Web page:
I have returned from the Violin Society of America’s Violin Making workshop in Oberlin, Ohio. I feel like I am just settling back into my normal routine. The workshop is a unique experience. About 40 professional makers from around the world come together to learn from each other and work side-by-side for two weeks. Each year there is a topic that we focus on and each year we make a group instrument. Chris Germain directs the workshop and thinks of it as graduate school for violin-makers. There are a few people who give lectures and some who manage the progress of the group instrument, but we are all teachers and students.
The Oberlin workshop was founded on the idea that if we all share our knowledge we are all to benefit. It was a real honor to be selected to go to the workshop. After my first experience last year I was very excited to attend again this year. The focus this year was cellos. Specifically, we made a copy of the Joseph Guarneri filius Andrea 1692 cello that currently resides in the Royal Academy Museum in London. Some people had access to the original in the past and they brought tracings of the outlines and arches as well reams of pictures of the instrument. Though we couldn’t get the Royal Academy to loan us the cello for the workshop, we did have an Andrea Guarneri cello from the same time period that was available for study for the two weeks.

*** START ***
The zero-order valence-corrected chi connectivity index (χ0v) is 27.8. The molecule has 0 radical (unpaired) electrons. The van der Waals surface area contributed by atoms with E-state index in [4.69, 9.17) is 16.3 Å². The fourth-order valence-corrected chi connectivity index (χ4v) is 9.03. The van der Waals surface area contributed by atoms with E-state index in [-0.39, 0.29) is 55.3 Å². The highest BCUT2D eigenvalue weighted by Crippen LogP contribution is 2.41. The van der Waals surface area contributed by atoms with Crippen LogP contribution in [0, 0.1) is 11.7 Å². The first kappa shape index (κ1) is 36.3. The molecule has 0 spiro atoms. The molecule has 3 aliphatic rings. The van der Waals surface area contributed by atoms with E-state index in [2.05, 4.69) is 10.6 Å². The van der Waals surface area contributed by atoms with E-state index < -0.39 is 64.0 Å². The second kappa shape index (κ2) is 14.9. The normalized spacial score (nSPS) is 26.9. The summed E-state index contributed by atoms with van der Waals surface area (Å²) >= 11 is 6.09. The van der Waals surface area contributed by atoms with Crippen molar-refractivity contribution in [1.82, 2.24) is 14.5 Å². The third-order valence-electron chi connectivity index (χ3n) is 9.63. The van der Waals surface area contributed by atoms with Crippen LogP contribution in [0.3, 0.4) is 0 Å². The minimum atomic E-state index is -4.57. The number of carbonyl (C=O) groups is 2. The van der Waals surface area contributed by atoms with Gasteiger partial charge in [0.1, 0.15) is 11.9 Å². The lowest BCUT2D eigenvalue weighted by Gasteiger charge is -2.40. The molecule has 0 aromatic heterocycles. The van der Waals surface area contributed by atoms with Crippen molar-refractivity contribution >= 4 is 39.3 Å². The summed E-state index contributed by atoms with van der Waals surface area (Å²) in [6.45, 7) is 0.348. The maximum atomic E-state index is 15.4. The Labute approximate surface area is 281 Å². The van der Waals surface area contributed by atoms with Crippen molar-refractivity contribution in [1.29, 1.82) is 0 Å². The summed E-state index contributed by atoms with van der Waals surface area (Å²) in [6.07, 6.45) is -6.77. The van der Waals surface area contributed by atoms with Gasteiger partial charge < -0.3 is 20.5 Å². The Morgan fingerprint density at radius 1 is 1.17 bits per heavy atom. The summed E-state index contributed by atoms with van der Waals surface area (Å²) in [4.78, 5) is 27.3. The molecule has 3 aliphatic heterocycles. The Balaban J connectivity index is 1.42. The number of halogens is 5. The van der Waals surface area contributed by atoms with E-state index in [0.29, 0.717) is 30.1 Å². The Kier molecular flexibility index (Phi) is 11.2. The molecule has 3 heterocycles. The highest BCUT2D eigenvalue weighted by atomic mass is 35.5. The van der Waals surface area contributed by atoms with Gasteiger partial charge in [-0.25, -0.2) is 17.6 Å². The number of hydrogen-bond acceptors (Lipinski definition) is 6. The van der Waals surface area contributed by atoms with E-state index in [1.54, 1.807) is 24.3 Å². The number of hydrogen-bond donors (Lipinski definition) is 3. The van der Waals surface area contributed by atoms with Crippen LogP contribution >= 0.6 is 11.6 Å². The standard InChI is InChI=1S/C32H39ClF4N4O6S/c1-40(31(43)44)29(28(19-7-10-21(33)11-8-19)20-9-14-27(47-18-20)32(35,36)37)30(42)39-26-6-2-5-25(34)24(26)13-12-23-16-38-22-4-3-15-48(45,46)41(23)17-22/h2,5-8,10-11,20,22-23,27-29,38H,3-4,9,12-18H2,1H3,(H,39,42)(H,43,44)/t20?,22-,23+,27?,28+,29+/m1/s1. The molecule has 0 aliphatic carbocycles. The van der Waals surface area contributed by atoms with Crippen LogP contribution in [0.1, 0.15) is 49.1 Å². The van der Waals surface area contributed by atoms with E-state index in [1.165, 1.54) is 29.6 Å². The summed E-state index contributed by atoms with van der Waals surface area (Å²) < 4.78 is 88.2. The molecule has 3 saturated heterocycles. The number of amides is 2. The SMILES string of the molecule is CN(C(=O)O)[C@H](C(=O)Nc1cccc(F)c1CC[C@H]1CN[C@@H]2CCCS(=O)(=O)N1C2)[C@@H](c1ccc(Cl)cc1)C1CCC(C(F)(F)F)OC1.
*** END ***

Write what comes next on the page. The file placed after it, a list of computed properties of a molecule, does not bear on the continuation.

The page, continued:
We all arrived with suitcases full of wood and tools. The Oberlin college makes their sculpture studio open to us and we transform it into our workshop. We set up benches in the center in groups of three or four and people also work at a long bench that runs the length of the room by the window. People are open and friendly, since some of us have traveled very far we cannot bring all of the things we are used to having in our own shops so people are always borrowing tools from others. The group cooks meals together and most of us sleep in the dorms provided by the school. But everyone settles into their own rhythm. Some are early risers and some work late into the hours of the morning. I tried to be working by 7:30 am and I made myself go to bed at 1:00 am. I was in heaven. It’s wonderful because, truth be told, all violin-makers are just a bit crazy but at least in Oberlin we are all the same kind of crazy. By the end of the two weeks we had made a cello in the white (no small task- even for forty people) and next year we will varnish it together. I made tremendous progress on my own cello as well and got some great feedback on my work.